The misgivings of Measure 75

Last Tuesday night’s poker game was a blast, but it definitely won’t help all of us.

Last Tuesday night’s poker game was a blast, but it definitely won’t help all of us.

As the economy crumbles like a sugar cube in a cup of hot tea, most anyone would be willing to win big at the lottery. For now, the idea is to allow a private casino, by making a constitutional amendment. But wait, there’s more! The creation of permanent jobs (2,500, to be exact) and a much-needed boost for K–12 education—all this provided by a taxable gaming center, a 14-screen multiplex and two water parks. It is called Measure 75 and it’s in your voter’s pamphlet.

Measure 75 promises to boost the economy and shovel money around as if it were as ubiquitous as dirt, but PSU students won’t see a dime of it. Of the allotted 50 percent of the casino’s profit to the State of Oregon, the majority of it would go to Oregon public schools, then to State Police and a small portion to programs for problem gamblers.

Not only will it not directly benefit PSU students, but it may pose a competition to the Confederated Tribes of the Grand Ronde’s gaming center, Spirit Mountain Casino. Tribal casinos funnel much of their revenue into social services, scholarships for students and infrastructure on reservation lands.

“I’m very suspicious about the promises that they are making,” said Dean Azule of the Native American Student Services. “There are a lot of unanswered questions about exactly where the money will go.”

Azule had received a scholarship years ago sponsored by a gaming center run by the Pima tribe, based in Arizona by the Gila River.

According to Azule, casinos do provide the jobs that they promise, yet on a reservation it may sometimes be one of the only jobs available to the residents nearby. A lower clientele due to Wood Village’s competition may mean increased unemployment on native lands. The Oregon Lottery would perhaps experience a drop in revenue as well, and its income goes directly into the state fund, not halfway in someone’s pocket.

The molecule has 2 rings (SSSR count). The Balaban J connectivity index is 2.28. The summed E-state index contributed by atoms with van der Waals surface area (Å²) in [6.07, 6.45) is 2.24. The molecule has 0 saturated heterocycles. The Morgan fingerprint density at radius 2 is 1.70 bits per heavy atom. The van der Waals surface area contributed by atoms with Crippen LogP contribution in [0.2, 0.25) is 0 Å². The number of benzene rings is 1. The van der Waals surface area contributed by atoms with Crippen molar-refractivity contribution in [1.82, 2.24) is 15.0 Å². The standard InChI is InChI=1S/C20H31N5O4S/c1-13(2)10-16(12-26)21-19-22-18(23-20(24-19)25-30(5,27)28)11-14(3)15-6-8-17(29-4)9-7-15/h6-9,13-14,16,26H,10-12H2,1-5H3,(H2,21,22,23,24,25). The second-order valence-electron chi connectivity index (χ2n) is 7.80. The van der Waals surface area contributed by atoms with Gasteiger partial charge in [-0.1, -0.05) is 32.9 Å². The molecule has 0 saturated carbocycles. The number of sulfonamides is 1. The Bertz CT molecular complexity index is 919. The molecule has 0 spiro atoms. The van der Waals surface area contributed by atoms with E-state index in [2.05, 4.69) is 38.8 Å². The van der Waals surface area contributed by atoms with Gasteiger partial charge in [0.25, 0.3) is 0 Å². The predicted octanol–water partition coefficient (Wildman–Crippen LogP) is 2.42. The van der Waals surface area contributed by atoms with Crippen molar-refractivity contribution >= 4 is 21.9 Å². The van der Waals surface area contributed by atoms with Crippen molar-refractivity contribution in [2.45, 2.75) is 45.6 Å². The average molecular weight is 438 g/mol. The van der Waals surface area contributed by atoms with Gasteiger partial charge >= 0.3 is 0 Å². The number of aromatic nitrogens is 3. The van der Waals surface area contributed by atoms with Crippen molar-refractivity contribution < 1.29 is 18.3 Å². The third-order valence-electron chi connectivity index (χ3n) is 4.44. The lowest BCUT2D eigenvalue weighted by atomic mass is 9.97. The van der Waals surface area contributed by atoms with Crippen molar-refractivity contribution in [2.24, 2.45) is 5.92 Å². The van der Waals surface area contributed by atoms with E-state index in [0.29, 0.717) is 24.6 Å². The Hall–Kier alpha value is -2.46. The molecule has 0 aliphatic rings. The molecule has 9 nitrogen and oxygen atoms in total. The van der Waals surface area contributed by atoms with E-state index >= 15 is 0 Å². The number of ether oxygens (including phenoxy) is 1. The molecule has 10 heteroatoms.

Building a privately owned casino, water park and multiplex would be taxable and put money into private hands rather than to the nine native-run casinos already in Oregon, which have a proven track record of community involvement. There is also concern that local restaurants and entertainment would suffer due to the mystique of the Wood Village Center.

An additional thought is that this privately run center could end up having less-than-local ties in the long run—what happens as the ownership changes? At the moment, it will be run by two Lake Oswego businessmen Bruce Studer and Matt Rossman—the same men who initiated the petition to call for the measure.

The petition was passed around PSU’s campus earlier in the year and now that it’s on the ballot, with a chance of being passed by voters rather than the by Oregon State Legislature—this system allows voters to have the final say, but it can also be used by Congressmen as a cop-out from trying to pass a bill.

One of the first things the measure mentions is all the great benefits it will have for the Oregon education system, which is in need of a boost. It appears that it makes a point of impressing upon the reader that Measure 75 is indeed for education funding, much less a constitutional amendment making way for the commission of private casinos.

Yes On 75 even has its own website,, and also managed to get an ad on the front of the Sunday Oregonian last week. Someone is obviously pumping a lot of money into advertising, and that is concerning.

Deeper into the measure, it also presents the state’s increasing commitment to a higher- funded police force to balance out crime caused by the casino. The Portland police force is strong enough as it is, so I hope that its increased funding would be only directed toward the influx of people around Wood Village. Still, that is unlikely. Prostitutes wouldn’t be lining the streets and the mafia wouldn’t be there with tommy guns, but the police force may get new riot gear.

There are a lot of financial considerations that come with 75, but there are still better ways of making money for the state. Money from casino revenues could be better spent at other places such as local manufacturing, Oregon-based companies, etc. Gaming is not a stable basis for an economy. If the state is in such dire need of cash, why not a slight sales tax? This measure is a way for Oregonians to add to the state fund without raising taxes.

Just because a petitioner says it’s for the greater good, or for the kids, doesn’t mean the trade-off is worth it. Think before you sign.

And especially think before you vote. ?